Healthcare Workplace Safety Training Reaps Big Savings

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Ergonomics and Back Injury Safety Program makes the healthcare workplace saferÂ?lowers claims costs.

Healthcare workers lead the nation in work-related back injuries, with nearly 40 percent more injuries than truckers, according to U.S. Bureau of Labor Statistics. Whether from repetitive patient lifting and handling tasks or the result of a single traumatic incident, such as a fall or breaking a patient’s fall, a compensable back injury in the healthcare workplace can cost $100,000 or more, especially in California.

Preventing these kinds of injuries with workplace safety training is critical at a time when the nation’s obesity epidemic means more than half of the U.S. population is overweight. Lifting 200- to 300-pound patients can be a daily occurrence for healthcare workers.

After watching significant chunks of revenue go to insurance premiums, reserves for injury cases, and payments for medical care on existing claims, CFO of the Frank R. Howard Memorial Hospital, in Willits, California, Carlton Jacobson, started to look for ways to reduce the costs of claims, and the eventual reduction of insurance premiums.

Liberty Mutual suggested a worker safety program, BackSafe, delivered by Future Industrial Technologies (FIT) where skilled medical practitioners and ergonomists provide workplace safety training. Implementation of this program reduced loss rates from $377,000 to $12,800 in just three years.

Although FRH Memorial had an active safety committee with a flexible budget for immediately providing abatements and repairing or removing any safety hazards, their main problem was controlling how healthcare workers physically interacted with their workplace environment on a day-to-day basis.

Performing a heavy patient lift single-handed could easily happen if a worker was in a rush and no help was immediately available. Repetitive Stress Injuries (RSI) tended to crop up among office workers if correct posture and safe equipment use were not re-enforced.

Despite their in-house safety initiatives, Jacobson felt it would be beneficial to bring in an outside safety training team. “An outside company provides an authoritative sense of expertise, so employees are more likely to listen,” he said.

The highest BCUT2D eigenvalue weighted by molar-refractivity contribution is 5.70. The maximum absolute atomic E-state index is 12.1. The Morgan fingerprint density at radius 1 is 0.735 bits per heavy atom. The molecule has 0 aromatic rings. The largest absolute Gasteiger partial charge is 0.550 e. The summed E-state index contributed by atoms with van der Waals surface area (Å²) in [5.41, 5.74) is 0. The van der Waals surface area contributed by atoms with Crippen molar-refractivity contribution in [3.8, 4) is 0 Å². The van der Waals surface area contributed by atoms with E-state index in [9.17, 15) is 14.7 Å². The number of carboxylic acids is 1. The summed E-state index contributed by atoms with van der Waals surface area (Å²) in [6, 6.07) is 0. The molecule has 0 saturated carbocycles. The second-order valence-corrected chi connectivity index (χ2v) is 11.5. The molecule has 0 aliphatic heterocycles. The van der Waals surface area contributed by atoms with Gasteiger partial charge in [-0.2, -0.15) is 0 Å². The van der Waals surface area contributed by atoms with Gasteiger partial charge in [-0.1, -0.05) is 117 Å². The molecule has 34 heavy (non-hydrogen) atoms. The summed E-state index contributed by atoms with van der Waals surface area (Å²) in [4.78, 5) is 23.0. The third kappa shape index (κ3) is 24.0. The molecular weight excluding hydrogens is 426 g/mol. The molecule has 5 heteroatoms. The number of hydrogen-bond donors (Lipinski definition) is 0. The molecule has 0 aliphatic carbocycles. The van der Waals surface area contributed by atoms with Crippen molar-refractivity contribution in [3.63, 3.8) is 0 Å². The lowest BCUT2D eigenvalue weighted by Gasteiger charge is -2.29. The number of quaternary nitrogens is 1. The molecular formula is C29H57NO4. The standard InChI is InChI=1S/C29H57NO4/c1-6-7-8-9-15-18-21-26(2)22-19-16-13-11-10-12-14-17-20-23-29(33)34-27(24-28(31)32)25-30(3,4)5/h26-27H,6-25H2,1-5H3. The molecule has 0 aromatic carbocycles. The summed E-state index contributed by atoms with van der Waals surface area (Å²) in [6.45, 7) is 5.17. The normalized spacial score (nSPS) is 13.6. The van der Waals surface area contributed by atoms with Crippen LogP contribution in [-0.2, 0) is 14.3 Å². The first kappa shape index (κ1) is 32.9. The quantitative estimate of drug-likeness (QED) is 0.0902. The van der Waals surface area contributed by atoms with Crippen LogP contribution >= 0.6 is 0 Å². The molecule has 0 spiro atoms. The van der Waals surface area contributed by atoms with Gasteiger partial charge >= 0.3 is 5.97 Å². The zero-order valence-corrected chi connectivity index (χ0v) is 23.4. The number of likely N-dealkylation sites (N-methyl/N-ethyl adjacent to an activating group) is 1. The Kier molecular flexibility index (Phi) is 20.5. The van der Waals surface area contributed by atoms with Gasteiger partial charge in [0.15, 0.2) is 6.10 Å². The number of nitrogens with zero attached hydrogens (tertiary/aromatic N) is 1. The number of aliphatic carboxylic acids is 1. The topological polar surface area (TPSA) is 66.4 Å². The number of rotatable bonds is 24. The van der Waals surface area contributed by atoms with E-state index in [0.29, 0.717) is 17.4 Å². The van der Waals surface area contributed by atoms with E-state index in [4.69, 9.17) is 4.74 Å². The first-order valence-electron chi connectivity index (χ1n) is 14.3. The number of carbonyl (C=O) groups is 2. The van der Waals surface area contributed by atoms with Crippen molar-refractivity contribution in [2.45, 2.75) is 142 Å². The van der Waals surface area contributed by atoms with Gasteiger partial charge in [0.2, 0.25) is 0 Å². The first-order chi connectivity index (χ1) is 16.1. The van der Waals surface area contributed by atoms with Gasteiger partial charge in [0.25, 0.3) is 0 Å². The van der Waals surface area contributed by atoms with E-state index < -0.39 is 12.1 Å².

FIT provided an extensive walk-through in all areas to identify ergonomic risk factors and work tasks that presented a high injury potential. Patient lifting was targeted as a high-risk area, and the hospital was advised to purchase mechanical lifts to assist the staff with heavy patient transfers.

“The mechanical lifts cost around $1,500 to $3,000 per machine, but that is nothing compared to one $100K claim for a back injury,” Jacobson said. Total equipment costs were around $50,000, still well under the cost of one injured worker in California. The workplace safety program trained the nurses in the proper use of the lifts and each worker attended “back safe” training to learn, practice and re-enforce safe lifting techniques.

Future Industrial Technologies also provided a separate Sitting Safe and office ergonomics training program for the office staff. Employees were encouraged to “team up” and evaluate each other’s workstations on a regular basis, and to keep a sharp eye out for risky behaviors or postures.

“We started the FIT program in 2001, which was the year we had at least three expensive claims open,” said Jacobson. “Costs went down every year after that.”

As costs decreased and injury rates went down, the hospital experienced growth in many areas. The number of employees increased from 180 to 240 and staff turnover decreased. Employees expressed satisfaction with their jobs and workplace.

Did this all help to lead to their above-average evaluation among consumers? With injury rates going down, employee job satisfaction on the rise and the hospital growing in home health and other areas, Jacobson likes to think so.

In 2003, FRH Memorial decided to join a small group of hospitals and become self-insured. This move in conjunction with the ergonomics program continues to keep costs down and ensure a profit. Now that his hospital is part of a larger group, everyone’s injury rates become even more important. Losses can be pooled with the other hospitals and the reserves can be pooled as well, but each hospital must be responsible for its own claims.

“Many hospitals run on a slim bottom line and the decision to put money out for training and equipment is a big one,” said Jacobson. “Nobody can promise you that you will absolutely get results from this training program. But in our situation, with premiums skyrocketing, we felt the risk was worth the benefit and it paid off.”

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Dennis Downing
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